Insulation is measured by R-value. This project will only help a little bit when it comes to convection or conduction – the main point here is to reflect radiant heat back into the room. So don’t ask about the R-value – like other radiant barriers, that’s not really the point.


Step 1 – Figure out the size you need.

Approach the cold, heat-sucking wall you wish to insulate. Now, figure out how large of a frame (or frames) you wish to build. This is up to you – you can go floor-to-ceiling like I did or make a series of smaller frames. Measure it all out, draw some pictures, and add up the lengths of the sides to figure out how many feet of 1×2′s you need. If you’re building anything larger than three feet, you may want to include cross-beams to help the frame keep it’s shape.

One thing I might recommend – try to make your frames less than 40 inches wide. That’s because fabric is often sold in bolts that are 44-46 inches wide. if you want wider you’ll have to do some searching or some sewing.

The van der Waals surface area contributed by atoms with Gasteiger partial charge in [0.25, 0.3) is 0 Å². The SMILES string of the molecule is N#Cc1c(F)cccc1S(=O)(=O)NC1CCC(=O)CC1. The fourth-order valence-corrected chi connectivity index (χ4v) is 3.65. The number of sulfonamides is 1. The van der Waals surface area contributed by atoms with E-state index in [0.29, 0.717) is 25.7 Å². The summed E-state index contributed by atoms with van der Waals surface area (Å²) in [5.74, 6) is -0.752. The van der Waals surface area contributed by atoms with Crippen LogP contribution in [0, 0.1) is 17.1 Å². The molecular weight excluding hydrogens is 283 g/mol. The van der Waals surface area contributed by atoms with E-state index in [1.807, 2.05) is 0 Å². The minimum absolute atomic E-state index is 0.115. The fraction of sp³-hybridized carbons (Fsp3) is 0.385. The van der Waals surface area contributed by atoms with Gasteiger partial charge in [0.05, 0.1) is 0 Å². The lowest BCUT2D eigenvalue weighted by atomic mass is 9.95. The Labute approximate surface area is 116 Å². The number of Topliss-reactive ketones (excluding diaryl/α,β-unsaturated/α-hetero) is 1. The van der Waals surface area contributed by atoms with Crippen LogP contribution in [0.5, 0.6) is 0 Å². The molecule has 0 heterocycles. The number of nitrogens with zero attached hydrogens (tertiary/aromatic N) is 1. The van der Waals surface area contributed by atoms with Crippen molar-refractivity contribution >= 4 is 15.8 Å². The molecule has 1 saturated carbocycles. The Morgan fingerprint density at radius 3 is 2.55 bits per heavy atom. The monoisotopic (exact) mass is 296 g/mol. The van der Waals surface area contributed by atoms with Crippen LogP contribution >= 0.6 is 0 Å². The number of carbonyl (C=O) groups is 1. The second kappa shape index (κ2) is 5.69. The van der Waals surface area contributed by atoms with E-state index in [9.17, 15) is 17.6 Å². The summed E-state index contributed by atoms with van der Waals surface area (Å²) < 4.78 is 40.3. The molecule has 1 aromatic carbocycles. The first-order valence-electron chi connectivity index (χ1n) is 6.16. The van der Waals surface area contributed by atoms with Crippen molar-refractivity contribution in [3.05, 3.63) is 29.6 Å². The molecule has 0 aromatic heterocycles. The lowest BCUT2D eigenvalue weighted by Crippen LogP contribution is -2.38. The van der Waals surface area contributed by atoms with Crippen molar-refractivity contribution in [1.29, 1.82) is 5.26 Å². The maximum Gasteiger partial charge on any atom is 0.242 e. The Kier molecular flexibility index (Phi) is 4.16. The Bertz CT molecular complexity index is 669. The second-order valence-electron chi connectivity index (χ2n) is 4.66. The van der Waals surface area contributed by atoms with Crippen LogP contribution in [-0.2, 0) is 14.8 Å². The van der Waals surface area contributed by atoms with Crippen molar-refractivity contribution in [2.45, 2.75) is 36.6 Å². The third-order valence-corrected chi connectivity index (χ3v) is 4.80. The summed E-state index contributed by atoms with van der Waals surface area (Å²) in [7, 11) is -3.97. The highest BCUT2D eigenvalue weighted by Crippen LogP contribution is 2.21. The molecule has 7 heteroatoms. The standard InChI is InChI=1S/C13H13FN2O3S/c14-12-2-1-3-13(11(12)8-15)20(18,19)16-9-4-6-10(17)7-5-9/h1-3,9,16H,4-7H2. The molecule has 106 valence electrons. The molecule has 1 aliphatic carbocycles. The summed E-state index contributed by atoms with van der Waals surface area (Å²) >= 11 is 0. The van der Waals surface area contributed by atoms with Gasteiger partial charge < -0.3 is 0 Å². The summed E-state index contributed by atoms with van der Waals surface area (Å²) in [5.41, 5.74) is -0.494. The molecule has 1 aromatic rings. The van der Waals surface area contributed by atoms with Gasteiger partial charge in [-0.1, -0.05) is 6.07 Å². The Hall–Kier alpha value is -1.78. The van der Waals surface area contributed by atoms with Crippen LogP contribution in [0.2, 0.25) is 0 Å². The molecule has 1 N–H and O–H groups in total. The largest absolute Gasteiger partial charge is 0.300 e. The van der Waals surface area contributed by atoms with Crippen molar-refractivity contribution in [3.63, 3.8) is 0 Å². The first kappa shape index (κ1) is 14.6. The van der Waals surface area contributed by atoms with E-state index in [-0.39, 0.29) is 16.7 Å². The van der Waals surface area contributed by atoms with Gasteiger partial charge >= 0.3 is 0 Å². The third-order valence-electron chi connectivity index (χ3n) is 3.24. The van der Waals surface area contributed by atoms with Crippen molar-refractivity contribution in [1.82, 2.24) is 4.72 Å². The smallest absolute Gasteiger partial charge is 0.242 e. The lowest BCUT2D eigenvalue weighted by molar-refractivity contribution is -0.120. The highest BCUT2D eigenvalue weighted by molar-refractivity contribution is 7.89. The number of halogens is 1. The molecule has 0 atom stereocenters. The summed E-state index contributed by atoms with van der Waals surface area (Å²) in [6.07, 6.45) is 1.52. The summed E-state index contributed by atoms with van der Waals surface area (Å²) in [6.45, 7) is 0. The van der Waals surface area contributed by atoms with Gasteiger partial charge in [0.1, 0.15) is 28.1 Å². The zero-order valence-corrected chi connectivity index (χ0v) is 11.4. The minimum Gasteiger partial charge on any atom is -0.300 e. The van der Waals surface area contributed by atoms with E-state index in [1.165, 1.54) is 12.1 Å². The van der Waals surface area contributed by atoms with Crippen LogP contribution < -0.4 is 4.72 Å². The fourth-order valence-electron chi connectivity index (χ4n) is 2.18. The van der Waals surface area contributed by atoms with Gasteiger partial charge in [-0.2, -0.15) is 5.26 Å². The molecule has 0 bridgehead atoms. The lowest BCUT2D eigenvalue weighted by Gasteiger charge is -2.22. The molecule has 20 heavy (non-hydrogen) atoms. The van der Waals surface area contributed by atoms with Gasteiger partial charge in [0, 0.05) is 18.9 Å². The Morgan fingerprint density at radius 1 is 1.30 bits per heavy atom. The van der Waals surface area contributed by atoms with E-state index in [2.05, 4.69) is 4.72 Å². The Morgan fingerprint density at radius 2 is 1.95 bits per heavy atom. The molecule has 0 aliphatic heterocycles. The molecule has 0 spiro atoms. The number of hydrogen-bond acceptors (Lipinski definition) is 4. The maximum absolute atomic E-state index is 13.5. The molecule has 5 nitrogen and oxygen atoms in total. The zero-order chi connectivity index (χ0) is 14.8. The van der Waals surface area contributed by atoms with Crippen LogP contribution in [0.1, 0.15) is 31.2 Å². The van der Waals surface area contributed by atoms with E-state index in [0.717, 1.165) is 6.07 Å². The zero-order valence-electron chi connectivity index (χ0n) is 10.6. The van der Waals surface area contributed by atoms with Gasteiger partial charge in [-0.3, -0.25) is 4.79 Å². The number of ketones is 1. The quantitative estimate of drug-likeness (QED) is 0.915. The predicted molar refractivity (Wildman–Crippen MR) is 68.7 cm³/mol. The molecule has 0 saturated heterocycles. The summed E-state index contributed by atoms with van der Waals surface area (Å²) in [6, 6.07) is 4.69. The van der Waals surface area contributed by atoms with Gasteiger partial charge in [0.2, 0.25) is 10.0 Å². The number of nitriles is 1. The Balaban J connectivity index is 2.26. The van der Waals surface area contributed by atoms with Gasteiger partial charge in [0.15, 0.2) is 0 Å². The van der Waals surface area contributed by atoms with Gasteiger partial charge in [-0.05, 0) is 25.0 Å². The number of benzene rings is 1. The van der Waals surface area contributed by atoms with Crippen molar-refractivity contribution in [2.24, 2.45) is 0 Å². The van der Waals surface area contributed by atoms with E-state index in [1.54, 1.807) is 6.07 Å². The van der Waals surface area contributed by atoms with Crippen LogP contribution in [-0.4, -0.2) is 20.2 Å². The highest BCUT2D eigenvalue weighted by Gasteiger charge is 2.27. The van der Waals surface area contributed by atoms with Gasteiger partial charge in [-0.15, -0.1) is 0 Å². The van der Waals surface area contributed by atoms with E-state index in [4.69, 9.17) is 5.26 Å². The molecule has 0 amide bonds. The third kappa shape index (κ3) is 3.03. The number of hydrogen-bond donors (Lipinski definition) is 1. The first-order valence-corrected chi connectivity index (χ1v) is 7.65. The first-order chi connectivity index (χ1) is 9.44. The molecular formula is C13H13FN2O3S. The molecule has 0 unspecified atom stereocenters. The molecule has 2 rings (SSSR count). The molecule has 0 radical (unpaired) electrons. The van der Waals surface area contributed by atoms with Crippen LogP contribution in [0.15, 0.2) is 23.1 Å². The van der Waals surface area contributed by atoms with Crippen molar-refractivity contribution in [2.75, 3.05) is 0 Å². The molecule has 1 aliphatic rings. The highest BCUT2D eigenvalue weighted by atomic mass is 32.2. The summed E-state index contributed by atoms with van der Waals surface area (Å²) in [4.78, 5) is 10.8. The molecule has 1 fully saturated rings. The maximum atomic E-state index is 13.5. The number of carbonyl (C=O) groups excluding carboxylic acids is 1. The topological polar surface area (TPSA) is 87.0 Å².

Step 2 – Build the frame.

Cut the 1×2′s to size. As always, measure twice, cut once. You can join the sides together with fancy dovetail joints if you want, but below you’ll see a drawing of the simple butt joint I used (okay, stop giggling).

Building the frame

Pre-drill the holes and then put in the screws- it’s that simple. If you’ve measured right and cut your sides right you should have reasonably right angles.

Step 3 – Pick out your fabric and cut to size.

Go to your local fabric store or other retailer and pick something out. Bring your significant other. Match your paint. I like solid colors with some kind of texture, but if you want the print of Garfield pushing Odie off the table, go for it.

Once you have your fabric, measure and cut it to the size of your frame. Add a good two to three inches (or more) on all four sides.

Step 4 – Stretch the fabric over the frame.